A short introduction to DICOM

What is DICOM?
DICOM (Digital Imaging and Communications in Medicine) is an open standard for the exchange of information in medicine e.g. digital images, additional information such as segmentation, surface definitions, image registrations, patient and workflow related information as well as different kinds of results or treatment information.
History of DICOM
It was created in 1985 by the ACR (American College of Radiology) and NEMA (National Electrical Manufacturers Association) in order to standardize the data transmitted between the different radiological equipment. The first two versions of the standard were respectively called “ACR/NEMA 300” and “ACR/NEMA 2.0”. In 1993, with version 3.0, it was renamed from “ACR/NEMA” in DICOM. Since then new revisions of the standard appear at regular intervals, but the designation “3.0” is not used. Instead, the different versions of the standard are referred to by the year of publication of the respective version.
The advantages of DICOM
Before the widespread use of DICOM, each manufacturer of imaging equipment was using a proprietary data format, resulting in major problems for the management and maintenance in healthcare facilities (incompatibilities, cost, loss of information). Printouts of images was no longer essential and greatly reduced the cost of an X-ray.
Medical monitoring of patients, especially in case of serious diceases often requiring the transfer from a health facility to another depending on the resources and skills available, has directly benefited from the introduction of this standard. The images in DICOM format accompanying medical records are readable on any compatible hardware, and make the transport snapshots by traditional media obsolete.
Almost all manufacturers of imaging modalities (e.g. digital radiography, magnetic resonance, computed tomography or ultrasound), image processing systems and digital image archiving systems (e.g. PACS, Picture Archiving and Communication System) implement the DICOM standard into their products. This made the interoperability between systems from different manufacturers in a clinical environment possible.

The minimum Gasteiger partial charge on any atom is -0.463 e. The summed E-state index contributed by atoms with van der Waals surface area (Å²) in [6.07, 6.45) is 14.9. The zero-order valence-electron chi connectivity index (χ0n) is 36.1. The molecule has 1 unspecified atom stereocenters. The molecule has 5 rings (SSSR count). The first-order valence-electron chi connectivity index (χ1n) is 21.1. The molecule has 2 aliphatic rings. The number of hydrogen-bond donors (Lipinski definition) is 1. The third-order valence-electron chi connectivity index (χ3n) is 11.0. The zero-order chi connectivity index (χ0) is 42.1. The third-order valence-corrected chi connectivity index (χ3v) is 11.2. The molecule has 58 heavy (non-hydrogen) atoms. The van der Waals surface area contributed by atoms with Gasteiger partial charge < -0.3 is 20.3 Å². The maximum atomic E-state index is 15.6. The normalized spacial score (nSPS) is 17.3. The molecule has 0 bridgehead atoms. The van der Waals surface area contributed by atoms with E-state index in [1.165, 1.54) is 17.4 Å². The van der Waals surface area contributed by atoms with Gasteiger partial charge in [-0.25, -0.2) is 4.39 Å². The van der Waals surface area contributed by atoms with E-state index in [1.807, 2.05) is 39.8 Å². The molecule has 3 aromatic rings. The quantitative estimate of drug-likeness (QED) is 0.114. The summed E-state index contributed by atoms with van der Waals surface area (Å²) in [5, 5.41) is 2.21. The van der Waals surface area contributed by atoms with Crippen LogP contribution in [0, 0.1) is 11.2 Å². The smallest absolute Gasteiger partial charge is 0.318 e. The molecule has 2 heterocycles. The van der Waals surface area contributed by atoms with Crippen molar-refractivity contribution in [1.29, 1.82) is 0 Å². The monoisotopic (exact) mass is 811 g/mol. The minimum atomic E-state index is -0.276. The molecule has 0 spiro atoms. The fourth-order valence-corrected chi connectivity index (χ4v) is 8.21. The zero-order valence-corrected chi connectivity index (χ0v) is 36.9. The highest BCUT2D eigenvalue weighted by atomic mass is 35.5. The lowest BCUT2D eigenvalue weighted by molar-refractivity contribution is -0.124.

What does the standard define ?
DICOM standardizes both the format for storing the data, as well as the communication protocol for the exchange.
It defines not only data fields (eg. information about images, reports, patients, studies, series), the syntax and semantics of commands and messages but also defines standard rules for the description of DICOM-compliant devices and software, as for each DICOM-compliant device a precise description of the system DICOM capabilities must be available and published (DICOM Conformance Statement).
Standardization process 
The DICOM standard is continuously being expanded by several working groups to meet the continuing development of medical, hardware and software technology. The working groups extend DICOM to several areas (e.g. radiotherapy, ECG, nuclear medicine, data security, …). Members of the working groups are employees of medical device manufacturers, hospitals, universities and other research institutions.
Further developments will be added to the standard by so-called supplement. These are first written by one or several working groups and then submitted to the Working Group 6 (Base Standard) for evaluation. The supplement will be allocated a number if the extension appears useful. Once the working groups have finalized their supplements, they are the submitted to a vote by the DICOM Voting Members. After a positive vote, the supplement becomes valid and is incorporated into the next version of the DICOM standard.
Changes to the default or error in the documents can be submitted to the various working groups through a change proposal and will also be presented by the DICOM Working Group 6 (Base Standard) to the voting members.

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